The Central Yakutian Lowland or Central Yakutian Lowlands (Russian: Центральноякутская равнина; Yakut: Саха сирин ортоку намтала), also known as Central Yakut Plain or Vilyuy Lowland, is a low alluvial plain in Siberia, Russia.
|Central Yakutian Lowland|
Саха сирин ортоку намтала
|Location||Sakha Republic, Russia|
|Elevation||60 meters (200 ft) to 200 meters (660 ft)|
|Area||270,000 km2 (100,000 sq mi)|
Administratively the territory of the lowland is part of the Sakha Republic (Yakutia). It is an extensive plain located in the transition zone between Central and Eastern Siberia and is one of the Great Russian Regions. The main city is Yakutsk, with a number of settlements near it, but the area of the lowland is largely uninhabited elsewhere.
The Central Yakutian Lowlands extend along the middle basin of the Lena River and partly further downstream and are about 900 kilometres (560 mi) in length and 350 kilometres (220 mi) wide. They drop gradually from the Central Siberian Plateau to the west and the Lena Plateau to the south and southwest. To the northwest the lowland merges with the North Siberian Lowland and to the north it is bound by the watershed fringing the Lena and Olenyok River basins, and to the northeast and east the Central Yakutian Lowland reaches the foothills of the Verkhoyansk Range, westernmost part of the East Siberian Mountains.
There are hundreds of river valleys all across the lowlands, which, besides the Lena, include the lower reaches of the Lena tributaries Vilyuy, Amga and Aldan. The rivers of the lowland are subject to spring floods during the thaw period and occasional rain floods in the summer. During the winter small rivers and rivulets freeze to the bottom.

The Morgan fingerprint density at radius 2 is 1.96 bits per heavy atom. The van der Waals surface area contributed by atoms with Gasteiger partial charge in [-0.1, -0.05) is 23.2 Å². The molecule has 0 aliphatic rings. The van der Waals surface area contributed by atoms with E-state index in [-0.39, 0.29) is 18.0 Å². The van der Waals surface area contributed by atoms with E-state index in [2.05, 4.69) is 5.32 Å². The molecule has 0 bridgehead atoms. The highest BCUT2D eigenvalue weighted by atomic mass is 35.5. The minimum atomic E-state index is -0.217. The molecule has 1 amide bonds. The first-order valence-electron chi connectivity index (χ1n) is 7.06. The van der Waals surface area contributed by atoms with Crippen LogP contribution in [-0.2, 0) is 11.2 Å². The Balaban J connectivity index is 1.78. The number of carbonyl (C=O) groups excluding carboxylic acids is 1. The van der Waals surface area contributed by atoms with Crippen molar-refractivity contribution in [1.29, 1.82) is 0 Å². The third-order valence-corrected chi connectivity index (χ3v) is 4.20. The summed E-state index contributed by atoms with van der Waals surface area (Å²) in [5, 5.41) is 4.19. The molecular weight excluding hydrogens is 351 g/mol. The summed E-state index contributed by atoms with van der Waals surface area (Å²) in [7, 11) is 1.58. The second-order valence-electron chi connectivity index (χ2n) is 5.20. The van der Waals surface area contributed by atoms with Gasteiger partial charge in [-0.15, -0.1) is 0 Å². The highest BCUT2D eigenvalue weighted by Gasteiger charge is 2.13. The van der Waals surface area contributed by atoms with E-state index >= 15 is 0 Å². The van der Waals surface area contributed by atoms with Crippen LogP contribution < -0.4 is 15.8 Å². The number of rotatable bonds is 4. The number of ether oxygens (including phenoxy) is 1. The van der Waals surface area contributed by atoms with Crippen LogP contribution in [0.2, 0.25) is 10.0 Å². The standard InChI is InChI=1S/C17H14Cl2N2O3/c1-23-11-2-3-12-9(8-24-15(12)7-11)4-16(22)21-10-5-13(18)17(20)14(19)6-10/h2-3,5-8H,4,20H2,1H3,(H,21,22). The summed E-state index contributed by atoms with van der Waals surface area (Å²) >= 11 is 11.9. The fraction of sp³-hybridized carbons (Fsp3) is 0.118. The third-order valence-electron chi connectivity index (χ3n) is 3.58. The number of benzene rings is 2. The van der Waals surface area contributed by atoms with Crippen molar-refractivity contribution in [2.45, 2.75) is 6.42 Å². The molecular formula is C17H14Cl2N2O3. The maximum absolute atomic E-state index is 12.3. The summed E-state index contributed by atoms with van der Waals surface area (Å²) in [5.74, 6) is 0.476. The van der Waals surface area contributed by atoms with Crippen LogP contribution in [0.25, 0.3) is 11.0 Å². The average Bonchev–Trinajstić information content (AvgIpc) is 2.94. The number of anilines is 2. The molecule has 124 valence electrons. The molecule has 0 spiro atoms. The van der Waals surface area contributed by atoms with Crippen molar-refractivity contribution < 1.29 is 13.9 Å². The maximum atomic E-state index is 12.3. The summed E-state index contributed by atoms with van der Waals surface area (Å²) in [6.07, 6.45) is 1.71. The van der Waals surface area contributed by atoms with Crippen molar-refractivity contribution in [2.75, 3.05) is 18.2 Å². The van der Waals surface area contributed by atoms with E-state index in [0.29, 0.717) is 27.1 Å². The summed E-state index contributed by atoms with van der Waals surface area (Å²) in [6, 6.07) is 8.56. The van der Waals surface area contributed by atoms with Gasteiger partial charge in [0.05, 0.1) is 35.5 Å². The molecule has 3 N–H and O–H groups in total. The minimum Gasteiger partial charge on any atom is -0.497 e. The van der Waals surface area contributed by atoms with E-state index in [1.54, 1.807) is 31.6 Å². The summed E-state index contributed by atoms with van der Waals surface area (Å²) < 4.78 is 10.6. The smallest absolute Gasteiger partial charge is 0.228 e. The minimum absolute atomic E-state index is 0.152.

The Central Yakutian Lowlands are a flat plain, slightly higher in its peripheral parts. Permafrost is continuous throughout the region. Swamps and thermokarst lakes (alases), are common, as well as low bulges or bumps known as "bulgunnyakh" (Yakut: Булгунньах). The largest lake of the lowland is Nedzheli. In the northwest the Tukulan (Тукуланы) sand dunes are relief forms shaped by aeolian processes along the valley of the Lena River. There are also some areas of high soil salinity.
Geologically the lowland roughly corresponds to the eastern, lowest parts of the Vilyuy Syneclise. It is filled with Mesozoic deposits and Quaternary sands and loams, both of alluvial and eolian origin.
Climate and floraEdit
The climate prevailing in the lowland is continental and harsh, characterized by a very low annual rainfall of barely 300 millimetres (12 in) per year. 70% to 80% of the precipitation falls in the summer, mostly in the form of rain. The average air temperature in January is a chilly −45 °C (−49 °F). In July the average temperature is 17 °C (63 °F).
- John Kimble (ed.), Cryosols: Permafrost-Affected Soils
- Physical and Chemical Characteristics of Lakes in the Central Yakutian Lowlands, Russia
- Siberian Village; Land and Life in the Sakha Republic
- United States Bureau of Commercial Fisheries, Fishery and Oceanography Translations, Issues 1-6, p. 48
- Google Earth
- Solov'ev, P. A., 1959, Permafrost zones of the northern part of the Lena-Amga Water-shed: Moscow, Nauka. (in Russian)
- Central Yakutian Lowland - Great Soviet Encyclopedia, Vol. 28, p. 513
- Permafrost dynamics in the 20th and 21st centuries along the East Siberian transect
- Russian scientists find 7,000 Siberian hills possibly filled with explosive gas
- Tukulan - The Yakut Desert